Speckled perch’s activity increases despite cold
Published: Thursday, October 1, 2009 at 11:52 p.m.
Last Modified: Thursday, October 1, 2009 at 11:52 p.m.
The typical seasonal favorites are beginning to bite dependably, and the first really cool nights of the season should fire their feeding attitude up even more.
In fresh waters, speckled perch activity has increased in most nearby lakes. So far, angling pressure hasn’t quite caught up with the good action available…and that’s been just fine with the regulars who have had little on-the-water competition.
The locals seem to agree that the early morning speck bite is best. But Ronnie Brown proved Monday that early risers aren’t the only fishers finding the early-season crappies. The Gainesville angler launched at Lochloosa at 10 a.m. and set up a deep-water drift with minnows a few minutes later. By 2 p.m., he had 20 nice-sized specks in his ice chest.
Bluegill and shellcracker also continue to hang on as appealing options, especially on Rodman and Lochloosa. Over the last couple of weeks, the best bream catches seen at Twin Lakes Fish Camp have been pulled from a slowly flowing Cross Creek by cane polers using crickets and live worms for bait.
And some local bass casters here are likewise enjoying plenty of strikes. Danny and Lisa Shanley of Cross Creek cast purple and green plastic worms Sunday to boat and release several Lochloosa largemouths. The Shanley’s good catch included two chunky 3-pound fish and three fine 4-pounders.
Casters on the salty inland waters of the east coast are fishing at night to pull a bunch of good speckled trout from around lighted boat docks. For folks who prefer more standard daytime angling, flounder are the top target. The prized flatfish are taking mud minnows and jigs fished over soft-bottomed slopes and flats. Although we’ve been unable to track it down for confirmation, a persistent report holds that an 18-pound flounder was taken over the weekend at Matanzas Inlet. That would be an incredible, king-sized doormat.
Building numbers of Spanish and king mackerel will soon have the sleek predators in the headlines. But for now, redfish and speckled trout are the stars of the gulf report.
Capt. Jim Keith guided George Gibbs, Randy Jarmon, and Randy Jefferson around shell bars and on the Cedar Key grass flats Friday. The Gainesville trio pulled in several stout redfish, topped by George’s 33-inch beauty. Along with three legal reds, they finished the day with 10 good trout, a Spanish, and two smallish sharks.
Last Saturday, on the Cedar Key flats near Snake Key, Bob Doolittle, Randy Bart and Roger Rockhoff cast jigs and Rapala X-Raps throughout the outgoing tide. From water 6-to-8-feet deep they pulled 30 or more speckled trout, taking home the 10 largest examples. The Gainesville crew also released several jack crevalle and a half-dozen juvenile grouper up to 17-inches.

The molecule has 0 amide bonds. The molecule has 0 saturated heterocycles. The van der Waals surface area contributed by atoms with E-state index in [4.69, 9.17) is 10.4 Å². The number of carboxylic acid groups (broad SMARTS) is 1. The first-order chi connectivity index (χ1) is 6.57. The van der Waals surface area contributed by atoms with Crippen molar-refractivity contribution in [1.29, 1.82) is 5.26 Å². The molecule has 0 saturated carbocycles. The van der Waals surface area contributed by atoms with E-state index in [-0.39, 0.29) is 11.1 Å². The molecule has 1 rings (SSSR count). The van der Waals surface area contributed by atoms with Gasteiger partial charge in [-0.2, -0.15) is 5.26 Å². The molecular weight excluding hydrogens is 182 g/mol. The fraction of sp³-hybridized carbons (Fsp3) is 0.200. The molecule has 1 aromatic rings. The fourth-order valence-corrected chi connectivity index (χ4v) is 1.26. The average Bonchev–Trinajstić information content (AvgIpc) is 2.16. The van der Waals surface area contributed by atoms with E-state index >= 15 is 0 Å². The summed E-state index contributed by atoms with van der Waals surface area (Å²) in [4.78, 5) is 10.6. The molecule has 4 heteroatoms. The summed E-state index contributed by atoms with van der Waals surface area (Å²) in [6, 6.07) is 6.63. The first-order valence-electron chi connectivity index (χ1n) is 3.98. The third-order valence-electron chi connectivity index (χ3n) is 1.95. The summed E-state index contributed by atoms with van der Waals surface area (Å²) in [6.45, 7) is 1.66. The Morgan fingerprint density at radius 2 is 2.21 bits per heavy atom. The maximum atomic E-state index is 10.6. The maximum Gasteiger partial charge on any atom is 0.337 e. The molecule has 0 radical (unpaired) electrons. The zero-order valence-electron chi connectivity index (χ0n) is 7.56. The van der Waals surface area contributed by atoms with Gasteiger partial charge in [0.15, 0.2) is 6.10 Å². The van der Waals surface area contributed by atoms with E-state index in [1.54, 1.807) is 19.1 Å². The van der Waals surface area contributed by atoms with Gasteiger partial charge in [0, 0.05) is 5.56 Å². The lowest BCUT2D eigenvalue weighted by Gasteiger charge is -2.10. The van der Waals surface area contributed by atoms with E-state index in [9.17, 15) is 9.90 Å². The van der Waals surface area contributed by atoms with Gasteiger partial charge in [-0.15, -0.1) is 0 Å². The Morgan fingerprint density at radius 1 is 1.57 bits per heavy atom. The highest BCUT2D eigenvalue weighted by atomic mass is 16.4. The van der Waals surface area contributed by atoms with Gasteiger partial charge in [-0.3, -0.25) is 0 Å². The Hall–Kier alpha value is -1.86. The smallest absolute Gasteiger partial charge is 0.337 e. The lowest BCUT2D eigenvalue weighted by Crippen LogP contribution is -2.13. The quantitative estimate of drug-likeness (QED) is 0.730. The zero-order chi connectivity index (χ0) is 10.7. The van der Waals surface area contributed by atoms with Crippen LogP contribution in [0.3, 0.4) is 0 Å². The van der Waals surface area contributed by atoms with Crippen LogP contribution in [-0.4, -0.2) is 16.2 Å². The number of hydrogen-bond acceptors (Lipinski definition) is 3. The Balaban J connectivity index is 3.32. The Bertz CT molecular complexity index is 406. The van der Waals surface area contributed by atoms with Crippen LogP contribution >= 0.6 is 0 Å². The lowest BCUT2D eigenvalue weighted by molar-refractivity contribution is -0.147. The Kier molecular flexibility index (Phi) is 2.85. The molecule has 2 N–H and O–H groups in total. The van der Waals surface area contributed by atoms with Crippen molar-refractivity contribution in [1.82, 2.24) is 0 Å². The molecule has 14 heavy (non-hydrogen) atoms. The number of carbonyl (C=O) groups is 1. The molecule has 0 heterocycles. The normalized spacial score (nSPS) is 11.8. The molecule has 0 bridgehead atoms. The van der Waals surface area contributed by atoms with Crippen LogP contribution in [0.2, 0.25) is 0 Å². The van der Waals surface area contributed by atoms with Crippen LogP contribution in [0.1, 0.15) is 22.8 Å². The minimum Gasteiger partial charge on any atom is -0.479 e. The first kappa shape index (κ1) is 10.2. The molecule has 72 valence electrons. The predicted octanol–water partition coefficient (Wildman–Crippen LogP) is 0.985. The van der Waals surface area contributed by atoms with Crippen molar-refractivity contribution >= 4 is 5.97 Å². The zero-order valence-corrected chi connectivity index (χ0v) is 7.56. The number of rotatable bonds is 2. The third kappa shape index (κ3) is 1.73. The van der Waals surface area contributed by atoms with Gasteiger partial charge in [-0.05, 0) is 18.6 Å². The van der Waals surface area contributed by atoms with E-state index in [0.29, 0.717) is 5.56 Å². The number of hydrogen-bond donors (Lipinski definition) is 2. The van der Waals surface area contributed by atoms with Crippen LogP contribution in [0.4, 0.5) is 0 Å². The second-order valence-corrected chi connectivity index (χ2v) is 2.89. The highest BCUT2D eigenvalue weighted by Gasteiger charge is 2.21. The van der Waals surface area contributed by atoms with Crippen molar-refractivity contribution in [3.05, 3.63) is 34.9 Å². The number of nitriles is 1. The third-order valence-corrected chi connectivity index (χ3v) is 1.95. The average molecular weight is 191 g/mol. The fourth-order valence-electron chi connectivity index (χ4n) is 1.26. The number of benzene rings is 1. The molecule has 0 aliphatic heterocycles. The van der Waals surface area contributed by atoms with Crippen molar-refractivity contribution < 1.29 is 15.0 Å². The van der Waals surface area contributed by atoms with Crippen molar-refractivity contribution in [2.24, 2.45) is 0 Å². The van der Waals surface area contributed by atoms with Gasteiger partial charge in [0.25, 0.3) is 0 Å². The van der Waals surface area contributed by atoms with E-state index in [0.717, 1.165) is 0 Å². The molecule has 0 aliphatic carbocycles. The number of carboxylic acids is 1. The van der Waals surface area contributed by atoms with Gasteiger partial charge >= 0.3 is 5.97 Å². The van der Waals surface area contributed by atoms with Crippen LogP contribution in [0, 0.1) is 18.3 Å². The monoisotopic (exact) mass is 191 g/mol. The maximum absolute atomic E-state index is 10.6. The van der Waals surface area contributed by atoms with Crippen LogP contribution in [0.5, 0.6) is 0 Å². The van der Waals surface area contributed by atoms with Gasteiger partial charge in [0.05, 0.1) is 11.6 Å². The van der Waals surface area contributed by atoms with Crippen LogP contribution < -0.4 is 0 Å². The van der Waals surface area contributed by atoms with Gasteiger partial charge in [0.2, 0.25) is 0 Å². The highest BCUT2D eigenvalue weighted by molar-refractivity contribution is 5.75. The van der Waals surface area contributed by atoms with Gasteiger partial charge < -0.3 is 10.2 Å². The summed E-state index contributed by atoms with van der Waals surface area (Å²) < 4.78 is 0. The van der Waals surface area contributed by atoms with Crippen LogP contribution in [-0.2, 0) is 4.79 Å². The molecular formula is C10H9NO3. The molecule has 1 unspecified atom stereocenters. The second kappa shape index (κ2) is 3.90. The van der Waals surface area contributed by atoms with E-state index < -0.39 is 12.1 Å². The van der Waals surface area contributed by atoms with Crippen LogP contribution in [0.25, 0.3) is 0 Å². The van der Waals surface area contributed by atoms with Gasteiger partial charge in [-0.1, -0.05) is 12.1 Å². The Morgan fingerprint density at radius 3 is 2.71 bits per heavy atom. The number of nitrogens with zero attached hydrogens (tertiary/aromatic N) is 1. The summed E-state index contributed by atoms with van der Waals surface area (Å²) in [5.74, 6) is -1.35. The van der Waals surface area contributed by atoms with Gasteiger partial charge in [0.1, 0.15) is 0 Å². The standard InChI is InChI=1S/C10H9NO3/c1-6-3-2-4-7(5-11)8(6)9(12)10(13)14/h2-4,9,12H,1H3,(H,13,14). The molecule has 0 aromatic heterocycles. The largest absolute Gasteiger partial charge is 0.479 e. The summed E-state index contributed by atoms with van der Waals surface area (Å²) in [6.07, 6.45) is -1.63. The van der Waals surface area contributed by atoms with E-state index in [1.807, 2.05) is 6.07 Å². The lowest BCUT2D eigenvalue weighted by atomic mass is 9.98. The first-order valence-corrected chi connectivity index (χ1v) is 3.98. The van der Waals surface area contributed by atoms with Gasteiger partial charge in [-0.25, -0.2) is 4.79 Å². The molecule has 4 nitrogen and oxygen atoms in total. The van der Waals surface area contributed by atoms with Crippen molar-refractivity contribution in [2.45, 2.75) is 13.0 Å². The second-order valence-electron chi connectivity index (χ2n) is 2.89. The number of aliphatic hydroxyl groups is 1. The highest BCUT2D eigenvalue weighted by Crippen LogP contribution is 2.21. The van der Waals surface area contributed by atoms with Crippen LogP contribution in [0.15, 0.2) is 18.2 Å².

The weekend report from the Homosassa shallows was similar, and included trout and redfish limits filled by the parties of Captains Todd Cornielle, William Toney, and Marvin Williams. While jigs with white and pink grub tails have long been the preferred trout-catching baits among these guides, the standard redfish bait remains cut mullet — an old-school standard.
The most remarkable recent gulf report comes from the always-productive stretch of coast between Horseshoe Beach and Steinhatchee. When well-known inshore guide, Capt. John Leibach brought in a battered Yozuri Sashimi lure with stretched-out stainless split rings and missing its treble hooks, we knew a good story was coming. It was, indeed.
Two Fridays ago, Leibach and his guests, Dick Childers, Jim DeFord, John Jurnigan and Terry Stradomski, combined to catch and release 80 big reds and two speckled trout over 23-inches. The Yozuri plug, Mirrolures, and jigs fished under rattling floats all worked well for the reds that ranged in size from upper-legal slot, up to 32-inches.
The next day, along with South Carolina angler, Bob Webb, Capt. John hauled in 60 more reds. The high end of the September new moon tide produced the outstanding action near Pepperfish Keys.
Anglers competing in the “Raider Slam” inshore fishing tournament will hope to locate such a bunch of hungry fish. Benefiting Santa Fe High School baseball, the fundraising event will be held out of Suwannee Cove Marina today, and will pay cash prizes in five fresh and saltwater categories. Call Dennis Hart (352) 284-9243 or Hugh Cain (352) 494-0253 for more information.
Gary Simpson is a veteran tournament angler who works at The Tackle Box.
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